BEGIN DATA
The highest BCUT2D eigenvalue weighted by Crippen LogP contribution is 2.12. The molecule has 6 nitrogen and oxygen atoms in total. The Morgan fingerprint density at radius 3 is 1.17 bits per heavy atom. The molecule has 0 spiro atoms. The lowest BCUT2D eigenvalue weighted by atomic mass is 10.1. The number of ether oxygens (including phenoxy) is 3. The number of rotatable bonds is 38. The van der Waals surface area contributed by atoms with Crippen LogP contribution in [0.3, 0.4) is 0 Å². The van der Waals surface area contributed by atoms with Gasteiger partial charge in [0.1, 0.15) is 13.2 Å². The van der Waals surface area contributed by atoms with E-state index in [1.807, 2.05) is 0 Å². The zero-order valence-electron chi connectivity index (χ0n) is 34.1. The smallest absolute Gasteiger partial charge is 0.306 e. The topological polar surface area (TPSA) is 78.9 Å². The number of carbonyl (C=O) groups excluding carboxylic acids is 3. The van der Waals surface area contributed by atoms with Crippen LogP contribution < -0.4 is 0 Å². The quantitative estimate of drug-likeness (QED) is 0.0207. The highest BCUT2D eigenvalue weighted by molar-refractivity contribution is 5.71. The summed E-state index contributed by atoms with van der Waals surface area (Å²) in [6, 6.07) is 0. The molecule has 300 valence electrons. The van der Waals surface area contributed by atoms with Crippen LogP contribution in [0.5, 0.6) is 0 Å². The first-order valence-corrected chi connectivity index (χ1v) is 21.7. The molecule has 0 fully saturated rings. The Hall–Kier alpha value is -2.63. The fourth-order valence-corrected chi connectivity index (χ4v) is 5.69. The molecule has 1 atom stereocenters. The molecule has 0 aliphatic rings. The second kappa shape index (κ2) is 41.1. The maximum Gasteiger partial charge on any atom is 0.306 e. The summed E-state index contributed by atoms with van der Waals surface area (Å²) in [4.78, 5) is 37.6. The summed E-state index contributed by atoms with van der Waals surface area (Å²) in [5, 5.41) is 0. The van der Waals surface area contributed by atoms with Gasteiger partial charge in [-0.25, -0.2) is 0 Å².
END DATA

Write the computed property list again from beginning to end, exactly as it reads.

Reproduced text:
The highest BCUT2D eigenvalue weighted by Crippen LogP contribution is 2.12. The molecule has 6 nitrogen and oxygen atoms in total. The Morgan fingerprint density at radius 3 is 1.17 bits per heavy atom. The molecule has 0 spiro atoms. The lowest BCUT2D eigenvalue weighted by atomic mass is 10.1. The number of ether oxygens (including phenoxy) is 3. The number of rotatable bonds is 38. The van der Waals surface area contributed by atoms with Crippen LogP contribution in [0.3, 0.4) is 0 Å². The van der Waals surface area contributed by atoms with Gasteiger partial charge in [0.1, 0.15) is 13.2 Å². The van der Waals surface area contributed by atoms with E-state index in [1.807, 2.05) is 0 Å². The zero-order valence-electron chi connectivity index (χ0n) is 34.1. The smallest absolute Gasteiger partial charge is 0.306 e. The topological polar surface area (TPSA) is 78.9 Å². The number of carbonyl (C=O) groups excluding carboxylic acids is 3. The van der Waals surface area contributed by atoms with Crippen LogP contribution < -0.4 is 0 Å². The quantitative estimate of drug-likeness (QED) is 0.0207. The highest BCUT2D eigenvalue weighted by molar-refractivity contribution is 5.71. The summed E-state index contributed by atoms with van der Waals surface area (Å²) in [6, 6.07) is 0. The molecule has 300 valence electrons. The van der Waals surface area contributed by atoms with Crippen LogP contribution in [0.5, 0.6) is 0 Å². The first-order valence-corrected chi connectivity index (χ1v) is 21.7. The molecule has 0 fully saturated rings. The Hall–Kier alpha value is -2.63. The fourth-order valence-corrected chi connectivity index (χ4v) is 5.69. The molecule has 1 atom stereocenters. The molecule has 0 aliphatic rings. The second kappa shape index (κ2) is 41.1. The maximum Gasteiger partial charge on any atom is 0.306 e. The summed E-state index contributed by atoms with van der Waals surface area (Å²) in [4.78, 5) is 37.6. The summed E-state index contributed by atoms with van der Waals surface area (Å²) in [5, 5.41) is 0. The van der Waals surface area contributed by atoms with Gasteiger partial charge in [-0.25, -0.2) is 0 Å².